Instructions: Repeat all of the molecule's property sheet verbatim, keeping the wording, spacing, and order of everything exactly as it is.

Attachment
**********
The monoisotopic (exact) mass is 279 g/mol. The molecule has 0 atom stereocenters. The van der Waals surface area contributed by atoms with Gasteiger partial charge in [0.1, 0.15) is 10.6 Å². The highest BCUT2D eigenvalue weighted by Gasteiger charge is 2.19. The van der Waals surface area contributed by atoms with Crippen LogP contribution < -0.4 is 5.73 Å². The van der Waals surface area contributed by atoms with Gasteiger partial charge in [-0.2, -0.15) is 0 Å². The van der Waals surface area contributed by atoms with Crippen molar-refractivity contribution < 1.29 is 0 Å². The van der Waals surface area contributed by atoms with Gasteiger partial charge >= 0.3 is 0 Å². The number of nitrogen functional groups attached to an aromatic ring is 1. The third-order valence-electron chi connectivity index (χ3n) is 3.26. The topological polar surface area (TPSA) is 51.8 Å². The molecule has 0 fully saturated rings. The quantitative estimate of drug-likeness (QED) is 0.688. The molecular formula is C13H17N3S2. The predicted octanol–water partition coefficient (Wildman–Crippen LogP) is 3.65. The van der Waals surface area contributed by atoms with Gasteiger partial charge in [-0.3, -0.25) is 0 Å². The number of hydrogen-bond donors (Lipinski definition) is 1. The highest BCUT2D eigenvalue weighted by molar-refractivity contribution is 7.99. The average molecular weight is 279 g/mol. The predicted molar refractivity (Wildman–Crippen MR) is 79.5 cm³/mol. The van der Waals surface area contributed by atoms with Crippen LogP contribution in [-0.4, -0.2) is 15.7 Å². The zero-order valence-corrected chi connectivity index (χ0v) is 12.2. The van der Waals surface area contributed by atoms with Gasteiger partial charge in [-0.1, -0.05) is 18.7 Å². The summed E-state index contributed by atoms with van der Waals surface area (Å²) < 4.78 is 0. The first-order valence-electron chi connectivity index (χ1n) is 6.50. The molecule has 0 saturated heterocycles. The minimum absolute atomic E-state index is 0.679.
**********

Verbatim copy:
The monoisotopic (exact) mass is 279 g/mol. The molecule has 0 atom stereocenters. The van der Waals surface area contributed by atoms with Gasteiger partial charge in [0.1, 0.15) is 10.6 Å². The highest BCUT2D eigenvalue weighted by Gasteiger charge is 2.19. The van der Waals surface area contributed by atoms with Crippen LogP contribution < -0.4 is 5.73 Å². The van der Waals surface area contributed by atoms with Gasteiger partial charge in [-0.2, -0.15) is 0 Å². The van der Waals surface area contributed by atoms with Crippen molar-refractivity contribution < 1.29 is 0 Å². The van der Waals surface area contributed by atoms with Gasteiger partial charge >= 0.3 is 0 Å². The number of nitrogen functional groups attached to an aromatic ring is 1. The third-order valence-electron chi connectivity index (χ3n) is 3.26. The topological polar surface area (TPSA) is 51.8 Å². The molecule has 0 fully saturated rings. The quantitative estimate of drug-likeness (QED) is 0.688. The molecular formula is C13H17N3S2. The predicted octanol–water partition coefficient (Wildman–Crippen LogP) is 3.65. The van der Waals surface area contributed by atoms with Gasteiger partial charge in [-0.3, -0.25) is 0 Å². The number of hydrogen-bond donors (Lipinski definition) is 1. The highest BCUT2D eigenvalue weighted by molar-refractivity contribution is 7.99. The average molecular weight is 279 g/mol. The predicted molar refractivity (Wildman–Crippen MR) is 79.5 cm³/mol. The van der Waals surface area contributed by atoms with Crippen LogP contribution in [-0.4, -0.2) is 15.7 Å². The zero-order valence-corrected chi connectivity index (χ0v) is 12.2. The van der Waals surface area contributed by atoms with Gasteiger partial charge in [-0.1, -0.05) is 18.7 Å². The summed E-state index contributed by atoms with van der Waals surface area (Å²) < 4.78 is 0. The first-order valence-electron chi connectivity index (χ1n) is 6.50. The molecule has 0 saturated heterocycles. The minimum absolute atomic E-state index is 0.679.